Great Bear Lake, located in the Northwest Territories, is the largest lake located entirely inside Canadian borders.
Lake Athabasca is located in northeastern Alberta and northwestern Saskatchewan, at the edge of the Precambrian Shield. With an area of 7,935 km2 and a 2,140 km shoreline, it is the eighth-largest lake in Canada.
On November 30, 1829, two schooners sailed regally from Port Dalhousie to Port Robinson, Upper Canada, announcing the opening of the Welland Canal and the completion of an engineering marvel.
Air masses from the Arctic, Pacific and Atlantic oceans and the Gulf of Mexico converge on the lake, which therefore experiences 4 distinct seasonal patterns and extremes of weather conditions.
Lake Superior is the largest body of fresh water in the world, containing more water than all the other Great Lakes combined. With an area of 82,100 km2 (of which 28,750 km2 lies in Canada), when including the American portion, Lake Superior is Canada’s largest lake.
Great Slave Lake is located in the Northwest Territories. It is the second largest lake entirely within Canadian borders, the fifth largest in North America, and the tenth largest in the world.
The lake drainage basin measures 58 800 km2 in area, and is home to over 15 million people in Canada and the US, making it the most densely populated of all the Great Lakes basins.
The lake lies in a lowland basin that was scoured out of the limestone and shale bedrock by continental glaciers during the ice ages. When the glaciers finally melted, about 12 000 years ago, a large lake, Glacial Lake AGASSIZ, filled the entire basin.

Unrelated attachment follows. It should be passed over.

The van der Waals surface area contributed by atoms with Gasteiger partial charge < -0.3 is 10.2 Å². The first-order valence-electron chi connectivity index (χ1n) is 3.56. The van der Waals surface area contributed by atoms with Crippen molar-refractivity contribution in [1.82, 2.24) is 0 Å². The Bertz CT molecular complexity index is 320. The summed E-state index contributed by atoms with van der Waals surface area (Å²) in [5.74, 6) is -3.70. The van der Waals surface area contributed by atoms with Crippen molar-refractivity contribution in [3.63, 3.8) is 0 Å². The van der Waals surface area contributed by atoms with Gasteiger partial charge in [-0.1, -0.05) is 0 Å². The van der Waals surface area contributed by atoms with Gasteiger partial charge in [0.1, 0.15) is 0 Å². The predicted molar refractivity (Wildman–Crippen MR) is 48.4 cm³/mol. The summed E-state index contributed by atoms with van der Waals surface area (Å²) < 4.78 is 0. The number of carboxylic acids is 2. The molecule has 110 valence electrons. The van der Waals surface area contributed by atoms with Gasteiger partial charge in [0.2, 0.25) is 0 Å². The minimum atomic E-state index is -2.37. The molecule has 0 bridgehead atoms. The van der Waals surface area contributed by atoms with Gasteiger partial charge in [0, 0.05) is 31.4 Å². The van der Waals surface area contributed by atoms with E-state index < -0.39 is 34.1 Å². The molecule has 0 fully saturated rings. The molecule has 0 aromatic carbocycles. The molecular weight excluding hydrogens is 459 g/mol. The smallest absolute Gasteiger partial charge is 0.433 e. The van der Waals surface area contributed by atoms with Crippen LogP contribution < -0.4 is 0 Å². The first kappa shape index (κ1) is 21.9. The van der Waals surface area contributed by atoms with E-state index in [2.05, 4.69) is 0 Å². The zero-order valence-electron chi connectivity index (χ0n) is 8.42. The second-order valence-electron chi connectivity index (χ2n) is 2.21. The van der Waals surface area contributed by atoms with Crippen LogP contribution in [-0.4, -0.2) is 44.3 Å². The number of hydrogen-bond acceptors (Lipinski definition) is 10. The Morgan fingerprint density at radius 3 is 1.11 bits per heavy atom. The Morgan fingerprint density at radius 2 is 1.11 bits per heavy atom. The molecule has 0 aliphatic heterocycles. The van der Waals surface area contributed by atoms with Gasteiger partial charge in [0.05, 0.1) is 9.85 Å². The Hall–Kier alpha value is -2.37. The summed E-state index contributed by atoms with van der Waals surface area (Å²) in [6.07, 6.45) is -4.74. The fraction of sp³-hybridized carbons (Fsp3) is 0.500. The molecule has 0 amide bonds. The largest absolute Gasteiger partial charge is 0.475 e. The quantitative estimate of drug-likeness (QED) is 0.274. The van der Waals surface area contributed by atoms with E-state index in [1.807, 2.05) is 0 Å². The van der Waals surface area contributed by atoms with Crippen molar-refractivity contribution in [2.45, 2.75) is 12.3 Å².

Lake Ontario occupies a bedrock depression originally produced by stream erosion and later modified by glaciation. Several glacial lakes of varying elevation occupied the basin before the current level and outlet were established about 11 000 years ago.
Reindeer Lake, 6650 km2, elev 337 m, max length 233 km, located on the border between northeastern Saskatchewan and northwestern Manitoba, is the second-largest lake in Saskatchewan and ninth largest in Canada. It has a heavily indented shoreline and contains numerous small islands.
Nettilling Lake, 5542 km2, elevation 30 m, max length 123 km, is located toward the south end of Baffin Island in the Great Plain of the Koukdjuak, about 110 km southwest of Auyuittuq National Park and 280 km northwest of Iqaluit. The name is of Inuktitut origin but its meaning is unclear.
Winnipegosis, Lake, 5370 km2, 195 km long, elev 254 m, maximum depth 12 m, Canada's eleventh-largest lake, is located in west-central Manitoba.
Later posts were established by the NWC and HBC, but none grew into major settlements. With its limited population, unspoiled environment and abundant fish and wildlife, the area is ideal for outdoor recreation.
Lake Manitoba, 4624 km2, elev 248 m, is one of 3 large lakes occupying the southern half of Manitoba. A narrow, irregular lake, about 200 km long with marshy shores, it is fed mainly from Lake WINNIPEGOSIS, which lies to the northwest, and drains northeast via the Dauphin River to Lake WINNIPEG.
Lake of the Woods, 4350 km2 (of which 3149 km2 are in Canada), elevation 323 m, fed by Rainy River from the south and drained to the northwest by the Winnipeg River; it is a remnant of former glacial Lake Agassiz.
Dubawnt Lake, 3833 km2, elevation 236 m, is situated in the southern part of mainland Nunavut, 350 km south of the Arctic Circle. Within the Precambrian SHIELD, the lake has irregular shorelines and numerous islands.
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Bras d'Or Lake, 1099 km2, is an arm of the Atlantic Ocean occupying the centre of Cape Breton Island that nearly divides the island in two. On the north it is linked to the ocean by a narrow channel down the west side of Boularderie Island.
Atlin Lake, 775 km2, elev 668 m, is a long, narrow lake in northwestern BC touching the Yukon border. The source of the Yukon River, it was inundated by prospectors during the Klondike Gold Rush 1897-98. The town of Atlin is on the E shore.